Just as every fraction of a degree increase in temperature matters, every small action adds up. There are many ways each of us can make a difference, both in our personal lives and through engaging others.
Here is a list of ideas and resources as a guide.
Build Your Knowledge
We recommend the following books. They're perfect for your next book club!
- A Thinking Person’s Guide to Climate Change by Robert Henson
- Climate of Hope by Michael Bloomberg and Carl Pope
- Drawdown, The Most Comprehensive Plan Ever Proposed to Reverse Global Warming edited by Paul Hawken
Signup to news outlets' climate change newsletters, such as:
- Climate Fwd from The New York Times
- Green Daily by Bloomberg Green
- Curated Climate News & Quarterly Newsletter by C-Change Conversations
Take a look at Climate Central’s website. Climate Central is an excellent, independent organization of leading scientists and journalists researching and reporting up-to-date facts on our changing climate.
Ask a Scientist
Still have questions? When in doubt, ask one of our scientific advisors. And don't miss our topical blogs and the monthly curated climate change news.
Challenge Your Knowledge
Bring C-Change to Your Community
Talk to Others
Seriously! Recent research shows that conversations about climate change are critical to building consensus. We can’t act if we don’t talk about it, right? Start talking about your climate change concerns with family and friends. These conversations can sometimes be scary and uncomfortable. The Nature Conservancy offers a really helpful how-to-guide with 4 simple steps to get the conversation started.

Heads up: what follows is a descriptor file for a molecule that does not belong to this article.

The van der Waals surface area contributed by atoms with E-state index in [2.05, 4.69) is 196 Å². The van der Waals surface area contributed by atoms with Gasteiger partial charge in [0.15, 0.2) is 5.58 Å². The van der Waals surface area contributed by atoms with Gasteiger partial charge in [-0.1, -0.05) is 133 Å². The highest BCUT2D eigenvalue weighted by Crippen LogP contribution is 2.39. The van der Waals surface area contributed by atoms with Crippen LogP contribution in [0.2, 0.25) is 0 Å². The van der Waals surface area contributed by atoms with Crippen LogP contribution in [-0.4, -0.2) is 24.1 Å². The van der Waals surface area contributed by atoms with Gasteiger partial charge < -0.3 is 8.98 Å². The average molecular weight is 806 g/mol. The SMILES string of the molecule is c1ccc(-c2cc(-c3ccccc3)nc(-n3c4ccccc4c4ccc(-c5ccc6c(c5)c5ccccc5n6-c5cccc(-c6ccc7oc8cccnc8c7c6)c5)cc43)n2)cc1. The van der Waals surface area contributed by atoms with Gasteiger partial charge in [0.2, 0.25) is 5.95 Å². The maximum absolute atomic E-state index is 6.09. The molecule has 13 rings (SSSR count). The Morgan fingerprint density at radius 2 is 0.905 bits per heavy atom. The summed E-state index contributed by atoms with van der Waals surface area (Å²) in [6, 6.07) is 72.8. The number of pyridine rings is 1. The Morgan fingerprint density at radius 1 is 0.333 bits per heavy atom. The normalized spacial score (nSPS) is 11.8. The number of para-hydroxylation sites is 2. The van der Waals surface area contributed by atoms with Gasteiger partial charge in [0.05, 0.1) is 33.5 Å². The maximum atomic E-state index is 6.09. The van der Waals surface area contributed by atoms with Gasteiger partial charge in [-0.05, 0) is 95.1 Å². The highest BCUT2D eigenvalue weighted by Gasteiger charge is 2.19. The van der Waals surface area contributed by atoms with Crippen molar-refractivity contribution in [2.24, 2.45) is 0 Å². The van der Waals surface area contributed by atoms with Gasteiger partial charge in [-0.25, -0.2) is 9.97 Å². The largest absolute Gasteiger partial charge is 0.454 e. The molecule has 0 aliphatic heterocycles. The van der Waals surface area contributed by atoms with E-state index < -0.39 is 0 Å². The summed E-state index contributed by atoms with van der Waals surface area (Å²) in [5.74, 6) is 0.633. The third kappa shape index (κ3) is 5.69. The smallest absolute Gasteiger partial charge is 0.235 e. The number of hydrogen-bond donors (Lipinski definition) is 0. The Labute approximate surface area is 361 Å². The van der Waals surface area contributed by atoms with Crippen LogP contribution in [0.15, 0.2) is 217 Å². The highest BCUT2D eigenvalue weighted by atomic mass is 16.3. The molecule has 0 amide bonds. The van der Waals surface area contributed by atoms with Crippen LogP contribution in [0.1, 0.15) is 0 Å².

If COVID-19 restrictions or other personal circumstances make in-person conversation more difficult, then check out and share The Nature Conservancy’s funny (and informative!) video, too!
Speak up at meetings of business and civic leaders, clubs you participate in, and wherever people gather. Every (seemingly) small action is necessary.
Reduce Your Carbon Footprint
Use this interactive calculator to understand your personal carbon footprint. Once you know, it’s easier to create actionable and realistic goals to reduce your personal carbon footprint.
Change your diet. Eat leftovers: 30-40% of our food is thrown away and, given the energy that goes into making and transporting it, we really should be paying more attention to this. Eat locally and eat less meat.
Travel smart. Consider buying one of those very fun-to-drive electric vehicles—it's one of the biggest ways to reduce your footprint. Why not offset the carbon you release while flying or driving?
Decarbonize your home. Get that energy audit for your house. Change your light bulbs out for LEDs and get energy smart appliances. Investigate solar energy and geothermal. Look to buy renewable energy through your public utility.
If possible, compost your organic waste instead of throwing it out and contributing to landfills. Here's are helpful composting guides from the New Jersey Agriculture Experiment Station and from the website Eco Watch.
Call or meet with your elected officials.